HOUSTON (Reuters) - An oil and gas regulator in the top U.S. energy-producing state of Texas cast doubt on research linking growing seismic activity to petroleum production on Wednesday, following the release of a study arguing most of the state’s earthquakes are manmade.
Ryan Sitton, one of three members of the Texas Railroad Commission, which regulates the oil and gas industry, told a Houston Bar Association gathering that studies linking earthquakes to disposal wells for wastewater produced as a byproduct of oil and gas production were based on “very aggressive assumptions that you would not normally accept in a scientific study.”
The comments came on the same day researchers released a paper arguing that as many as nine in 10 of Texas’s earthquakes in the past 40 years may have been caused by oil and gas production, raising the specter of greater regulation in a state that produces 20 percent of U.S. energy output and is home to some of the country’s hottest shale plays.
Following a speech touting the role of the oil industry in Texas’ economy and criticizing the Obama administration’s carbon emission regulations, the first audience question Sitton faced was on whether the commission was looking into reports linking earthquakes to fossil fuel production.
“If seismicity is being caused by oil and gas activities, then I want to know it, and we’re going to regulate it,” Sitton said. “But if not, I don’t want somebody in parts of the state to be convinced it’s oil and gas and not address whatever the real issues are.”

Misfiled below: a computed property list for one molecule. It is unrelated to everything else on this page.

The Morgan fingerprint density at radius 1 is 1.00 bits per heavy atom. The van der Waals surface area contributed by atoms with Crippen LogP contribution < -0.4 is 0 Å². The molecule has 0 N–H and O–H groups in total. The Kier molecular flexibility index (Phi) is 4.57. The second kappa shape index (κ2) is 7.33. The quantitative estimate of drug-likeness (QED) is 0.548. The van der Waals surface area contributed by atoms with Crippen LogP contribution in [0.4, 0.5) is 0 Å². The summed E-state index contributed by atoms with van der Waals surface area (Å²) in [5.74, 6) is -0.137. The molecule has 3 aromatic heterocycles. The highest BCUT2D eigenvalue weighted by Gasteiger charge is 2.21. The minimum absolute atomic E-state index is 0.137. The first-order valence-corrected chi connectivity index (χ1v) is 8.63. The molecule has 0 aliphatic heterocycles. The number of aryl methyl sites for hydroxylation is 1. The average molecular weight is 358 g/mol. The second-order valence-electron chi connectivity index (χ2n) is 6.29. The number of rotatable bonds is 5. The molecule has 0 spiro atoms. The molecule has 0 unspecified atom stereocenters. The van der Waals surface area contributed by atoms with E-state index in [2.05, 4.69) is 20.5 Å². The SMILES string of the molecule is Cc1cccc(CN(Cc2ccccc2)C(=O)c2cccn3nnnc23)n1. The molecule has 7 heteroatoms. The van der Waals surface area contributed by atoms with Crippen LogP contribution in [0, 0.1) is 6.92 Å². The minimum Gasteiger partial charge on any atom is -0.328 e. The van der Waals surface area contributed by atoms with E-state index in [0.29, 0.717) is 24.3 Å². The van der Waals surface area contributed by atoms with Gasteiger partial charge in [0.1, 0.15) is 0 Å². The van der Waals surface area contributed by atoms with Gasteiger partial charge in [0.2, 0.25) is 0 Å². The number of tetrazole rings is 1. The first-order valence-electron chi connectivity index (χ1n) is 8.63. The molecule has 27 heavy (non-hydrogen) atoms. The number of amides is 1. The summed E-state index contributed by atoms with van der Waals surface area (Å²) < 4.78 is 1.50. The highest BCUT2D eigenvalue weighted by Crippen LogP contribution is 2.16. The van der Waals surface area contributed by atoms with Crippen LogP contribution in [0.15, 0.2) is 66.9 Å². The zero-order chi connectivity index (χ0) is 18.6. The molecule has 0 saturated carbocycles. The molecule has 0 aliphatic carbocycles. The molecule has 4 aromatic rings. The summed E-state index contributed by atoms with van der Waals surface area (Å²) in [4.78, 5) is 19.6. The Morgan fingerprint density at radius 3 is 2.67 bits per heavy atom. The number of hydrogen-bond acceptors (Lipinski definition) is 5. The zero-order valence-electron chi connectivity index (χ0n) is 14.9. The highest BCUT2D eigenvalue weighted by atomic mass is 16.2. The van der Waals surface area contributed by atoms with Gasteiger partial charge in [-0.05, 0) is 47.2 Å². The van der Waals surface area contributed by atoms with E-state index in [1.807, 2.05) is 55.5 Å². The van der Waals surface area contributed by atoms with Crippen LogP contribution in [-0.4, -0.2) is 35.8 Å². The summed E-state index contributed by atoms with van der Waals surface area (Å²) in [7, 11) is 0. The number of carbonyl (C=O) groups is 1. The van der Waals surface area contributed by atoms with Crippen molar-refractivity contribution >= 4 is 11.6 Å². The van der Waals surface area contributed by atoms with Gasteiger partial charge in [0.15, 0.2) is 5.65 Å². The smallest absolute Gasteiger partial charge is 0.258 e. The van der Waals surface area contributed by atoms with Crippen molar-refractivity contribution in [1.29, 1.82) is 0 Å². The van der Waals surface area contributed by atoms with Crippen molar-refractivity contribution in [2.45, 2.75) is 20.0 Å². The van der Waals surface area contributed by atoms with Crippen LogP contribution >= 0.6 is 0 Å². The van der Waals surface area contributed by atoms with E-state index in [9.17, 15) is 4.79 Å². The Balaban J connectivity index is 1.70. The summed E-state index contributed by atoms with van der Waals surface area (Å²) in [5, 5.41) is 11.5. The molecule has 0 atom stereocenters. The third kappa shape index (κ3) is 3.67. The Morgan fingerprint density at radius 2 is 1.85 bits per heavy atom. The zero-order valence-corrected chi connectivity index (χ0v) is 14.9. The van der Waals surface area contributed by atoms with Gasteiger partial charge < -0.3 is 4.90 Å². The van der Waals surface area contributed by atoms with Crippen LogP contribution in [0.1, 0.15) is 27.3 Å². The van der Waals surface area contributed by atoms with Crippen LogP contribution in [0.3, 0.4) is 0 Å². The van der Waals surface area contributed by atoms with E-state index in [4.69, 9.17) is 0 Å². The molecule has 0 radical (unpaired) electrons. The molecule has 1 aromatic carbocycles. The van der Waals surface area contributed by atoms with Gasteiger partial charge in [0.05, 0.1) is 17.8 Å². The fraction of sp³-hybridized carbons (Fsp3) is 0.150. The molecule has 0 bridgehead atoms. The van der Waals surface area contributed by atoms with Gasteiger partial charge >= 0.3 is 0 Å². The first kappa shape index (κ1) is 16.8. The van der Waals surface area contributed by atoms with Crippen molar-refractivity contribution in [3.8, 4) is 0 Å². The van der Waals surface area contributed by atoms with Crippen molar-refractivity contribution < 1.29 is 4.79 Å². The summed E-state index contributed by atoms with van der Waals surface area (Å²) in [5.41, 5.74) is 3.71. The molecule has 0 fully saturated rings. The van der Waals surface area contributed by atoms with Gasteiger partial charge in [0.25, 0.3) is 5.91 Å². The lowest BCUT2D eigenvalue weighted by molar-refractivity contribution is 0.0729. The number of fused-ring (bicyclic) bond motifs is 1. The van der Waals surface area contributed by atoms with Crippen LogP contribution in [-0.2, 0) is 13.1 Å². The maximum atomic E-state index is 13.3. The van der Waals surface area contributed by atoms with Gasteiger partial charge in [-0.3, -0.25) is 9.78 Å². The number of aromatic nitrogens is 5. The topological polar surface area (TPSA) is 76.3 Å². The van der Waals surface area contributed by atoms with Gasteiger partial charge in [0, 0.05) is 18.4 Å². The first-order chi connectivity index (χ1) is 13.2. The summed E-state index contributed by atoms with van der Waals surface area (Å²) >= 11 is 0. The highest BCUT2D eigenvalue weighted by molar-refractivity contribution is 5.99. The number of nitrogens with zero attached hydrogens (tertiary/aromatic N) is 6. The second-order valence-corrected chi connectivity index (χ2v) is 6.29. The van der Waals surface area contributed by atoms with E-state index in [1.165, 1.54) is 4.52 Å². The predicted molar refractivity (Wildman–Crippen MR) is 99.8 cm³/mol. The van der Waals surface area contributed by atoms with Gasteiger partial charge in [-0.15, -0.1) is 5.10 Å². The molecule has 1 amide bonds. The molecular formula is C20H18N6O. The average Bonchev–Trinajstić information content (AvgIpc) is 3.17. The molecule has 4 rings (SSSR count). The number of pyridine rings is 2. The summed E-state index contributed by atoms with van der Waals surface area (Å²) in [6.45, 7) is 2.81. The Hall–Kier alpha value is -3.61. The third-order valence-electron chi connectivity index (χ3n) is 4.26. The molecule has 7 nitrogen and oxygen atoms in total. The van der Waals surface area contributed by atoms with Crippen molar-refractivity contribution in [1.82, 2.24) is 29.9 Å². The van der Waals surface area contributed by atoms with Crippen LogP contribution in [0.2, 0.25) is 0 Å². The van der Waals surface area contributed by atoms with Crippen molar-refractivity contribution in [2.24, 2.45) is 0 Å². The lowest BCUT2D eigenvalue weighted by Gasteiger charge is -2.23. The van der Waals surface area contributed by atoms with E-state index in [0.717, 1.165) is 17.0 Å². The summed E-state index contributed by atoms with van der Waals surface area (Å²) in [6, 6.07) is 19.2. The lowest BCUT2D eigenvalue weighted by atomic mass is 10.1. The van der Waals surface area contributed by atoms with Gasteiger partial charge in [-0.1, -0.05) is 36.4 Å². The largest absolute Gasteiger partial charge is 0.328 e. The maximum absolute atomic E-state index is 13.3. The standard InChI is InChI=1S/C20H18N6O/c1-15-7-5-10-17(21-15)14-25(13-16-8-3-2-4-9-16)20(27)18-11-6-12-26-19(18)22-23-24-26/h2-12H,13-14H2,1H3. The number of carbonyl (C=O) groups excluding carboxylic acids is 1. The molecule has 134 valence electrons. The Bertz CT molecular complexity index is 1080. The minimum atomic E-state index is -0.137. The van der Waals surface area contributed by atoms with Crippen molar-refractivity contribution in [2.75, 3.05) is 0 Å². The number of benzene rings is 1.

Texas’s earthquake issue pales in comparison to northern neighbor Oklahoma, where regulators have clamped down on disposal well volumes as a result of growing seismicity. But University of Texas-Austin researcher Cliff Frohlich, the lead author of Wednesday’s study, said Texas regulators have been too slow to acknowledge a link.
Studies like Frohlich’s have been criticized by the Railroad Commission and industry groups for relying too heavily on correlations between the spacing and timing of earthquakes and disposal wells and not enough on subsurface pressure data.
“This is not the time for anybody - the Railroad Commission, academia, federal or state jurisdictions - to be putting out half-cocked information,” Sitton said in an interview on the sidelines of the meeting.
Frohlich defended his methods in an interview, noting that Texas contained relatively few seismic monitoring stations and praised a recent state decision to install more.
Reporting By Luc Cohen; Editing by Terry Wade and Jonathan Oatis
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